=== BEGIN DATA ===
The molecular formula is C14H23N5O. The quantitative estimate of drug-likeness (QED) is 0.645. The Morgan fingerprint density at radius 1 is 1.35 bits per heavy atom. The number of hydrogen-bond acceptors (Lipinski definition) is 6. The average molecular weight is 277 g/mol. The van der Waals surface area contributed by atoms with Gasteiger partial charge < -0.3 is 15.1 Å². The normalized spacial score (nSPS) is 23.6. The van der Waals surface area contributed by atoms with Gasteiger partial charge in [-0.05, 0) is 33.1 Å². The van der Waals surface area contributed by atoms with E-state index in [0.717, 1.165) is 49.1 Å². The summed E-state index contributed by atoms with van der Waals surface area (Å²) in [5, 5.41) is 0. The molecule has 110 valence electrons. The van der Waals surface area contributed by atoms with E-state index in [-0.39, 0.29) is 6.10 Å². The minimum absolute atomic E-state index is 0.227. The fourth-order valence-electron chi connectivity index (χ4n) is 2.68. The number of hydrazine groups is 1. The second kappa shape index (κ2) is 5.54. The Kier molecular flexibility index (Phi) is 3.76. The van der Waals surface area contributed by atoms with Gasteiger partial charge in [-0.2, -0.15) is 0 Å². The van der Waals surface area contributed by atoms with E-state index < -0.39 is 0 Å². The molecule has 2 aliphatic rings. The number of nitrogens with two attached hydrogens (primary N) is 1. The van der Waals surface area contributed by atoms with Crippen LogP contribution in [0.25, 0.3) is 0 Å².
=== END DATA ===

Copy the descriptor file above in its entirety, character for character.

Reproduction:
The molecular formula is C14H23N5O. The quantitative estimate of drug-likeness (QED) is 0.645. The Morgan fingerprint density at radius 1 is 1.35 bits per heavy atom. The number of hydrogen-bond acceptors (Lipinski definition) is 6. The average molecular weight is 277 g/mol. The van der Waals surface area contributed by atoms with Gasteiger partial charge < -0.3 is 15.1 Å². The normalized spacial score (nSPS) is 23.6. The van der Waals surface area contributed by atoms with Gasteiger partial charge in [-0.05, 0) is 33.1 Å². The van der Waals surface area contributed by atoms with E-state index in [0.717, 1.165) is 49.1 Å². The summed E-state index contributed by atoms with van der Waals surface area (Å²) in [5, 5.41) is 0. The molecule has 110 valence electrons. The van der Waals surface area contributed by atoms with E-state index in [-0.39, 0.29) is 6.10 Å². The minimum absolute atomic E-state index is 0.227. The fourth-order valence-electron chi connectivity index (χ4n) is 2.68. The number of hydrazine groups is 1. The second kappa shape index (κ2) is 5.54. The Kier molecular flexibility index (Phi) is 3.76. The van der Waals surface area contributed by atoms with Gasteiger partial charge in [-0.2, -0.15) is 0 Å². The van der Waals surface area contributed by atoms with E-state index < -0.39 is 0 Å². The molecule has 2 aliphatic rings. The number of nitrogens with two attached hydrogens (primary N) is 1. The van der Waals surface area contributed by atoms with Crippen LogP contribution in [0.25, 0.3) is 0 Å².